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Discussion Starter · #1 ·
Can somebody tell me a little more about this gun?
 

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It is a 1942 P.38 with an Acceptance Stamp and it looks like a period correct holster. Do you have anymore photo's to share?
 
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Nice job on the close-ups. I wish everyone asking questions here would get the markings photographed as sharp and clear.

Some pics of the entire gun and holster would indeed be nice.

The maker of the holster per the gcx code:
Ing. Karl Brettschneider, Hermann-Göring-Strasse 20, Mährisch-Schönberg. It was in the Sudetengau (if you were German) or occupied Czechoslovakia (if you were not) ;)
 

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Discussion Starter · #4 · (Edited)
It is a 1942 P.38 with an Acceptance Stamp and it looks like a period correct holster. Do you have anymore photo's to share?
Absolutely! Here you go. Also, can you say what branch this was issued to?
 

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Nice pictures and find! Military P38s were not marked for other end users like PP and PPKs could be (as such were contracted by those agencies), excepting some made for the Polizei. Once accepted by the military, the P38s were put into the military supply system and went their way. No way to trace a particular unit or branch. Maybe, if you found a soldbuch with an entry, you could see so-and-so was issued one.
 

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The stories that Old Man could tell.
 

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.... Also, can you say what branch this was issued to?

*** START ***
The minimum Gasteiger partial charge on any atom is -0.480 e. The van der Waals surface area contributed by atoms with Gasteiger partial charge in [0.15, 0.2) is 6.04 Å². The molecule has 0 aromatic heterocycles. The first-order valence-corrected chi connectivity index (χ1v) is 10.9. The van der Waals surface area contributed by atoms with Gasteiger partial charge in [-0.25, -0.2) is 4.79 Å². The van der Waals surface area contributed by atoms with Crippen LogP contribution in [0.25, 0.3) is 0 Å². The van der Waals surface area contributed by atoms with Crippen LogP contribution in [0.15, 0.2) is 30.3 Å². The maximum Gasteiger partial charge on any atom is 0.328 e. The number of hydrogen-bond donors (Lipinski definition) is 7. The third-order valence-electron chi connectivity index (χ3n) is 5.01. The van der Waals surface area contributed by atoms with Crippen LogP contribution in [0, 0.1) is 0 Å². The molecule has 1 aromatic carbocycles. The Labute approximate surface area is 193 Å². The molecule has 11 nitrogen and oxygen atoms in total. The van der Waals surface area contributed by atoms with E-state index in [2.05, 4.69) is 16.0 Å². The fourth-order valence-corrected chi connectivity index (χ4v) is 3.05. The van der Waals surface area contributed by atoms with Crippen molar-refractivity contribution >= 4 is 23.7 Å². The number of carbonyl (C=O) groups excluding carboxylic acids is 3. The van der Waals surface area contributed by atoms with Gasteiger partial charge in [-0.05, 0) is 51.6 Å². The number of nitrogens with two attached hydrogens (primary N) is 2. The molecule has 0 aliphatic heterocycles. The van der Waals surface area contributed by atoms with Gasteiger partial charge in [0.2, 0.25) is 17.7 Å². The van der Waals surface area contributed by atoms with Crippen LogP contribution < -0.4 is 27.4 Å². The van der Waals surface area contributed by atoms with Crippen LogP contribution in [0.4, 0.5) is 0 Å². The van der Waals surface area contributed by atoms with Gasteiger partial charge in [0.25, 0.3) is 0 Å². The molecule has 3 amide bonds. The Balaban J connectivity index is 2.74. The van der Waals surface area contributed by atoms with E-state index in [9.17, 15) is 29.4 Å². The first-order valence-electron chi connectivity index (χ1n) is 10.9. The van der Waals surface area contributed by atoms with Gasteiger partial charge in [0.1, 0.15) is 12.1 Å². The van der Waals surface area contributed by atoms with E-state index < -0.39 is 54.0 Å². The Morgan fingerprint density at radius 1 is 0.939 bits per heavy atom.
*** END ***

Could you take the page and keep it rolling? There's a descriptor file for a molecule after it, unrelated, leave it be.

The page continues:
As Matthanne has pointed out, there is no definite way to find out unless you happen to have documented provenance with a pistol.

Just in terms of statistical probability, the branch this pistol was issued to was the Heer (army), which got most of these. The initial name of the P38 was actually HP for Heerespistole (army pistol).

In general, battlefield pistols (as opposed to officers’ private-purchase personal pistols usually in 7.65mm) were part of the unit’s inventory and issued to soldiers only as long as they were with the unit. But in contrast to WW I, when unit markings were not uncommon, by WW II these were generally not used in the Wehrmacht.
 

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It seems, if I am interpreting your closeups correctly, that there appears to be a bit of corrosion just in the beginning stages. I would clean and get some oil on it, before it amounts to something. Just an observation, great gun.
 

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Discussion Starter · #9 ·
Thanks guys
 

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It is a very nice pistol indeed.

If you are considering shooting it I would replace the grips with reproductions to prevent further damage as the bakelite resin grips can be brittle with age.

I use a set of wooden Grips4U when I shoot my P.38s just to be on the safe side.
 
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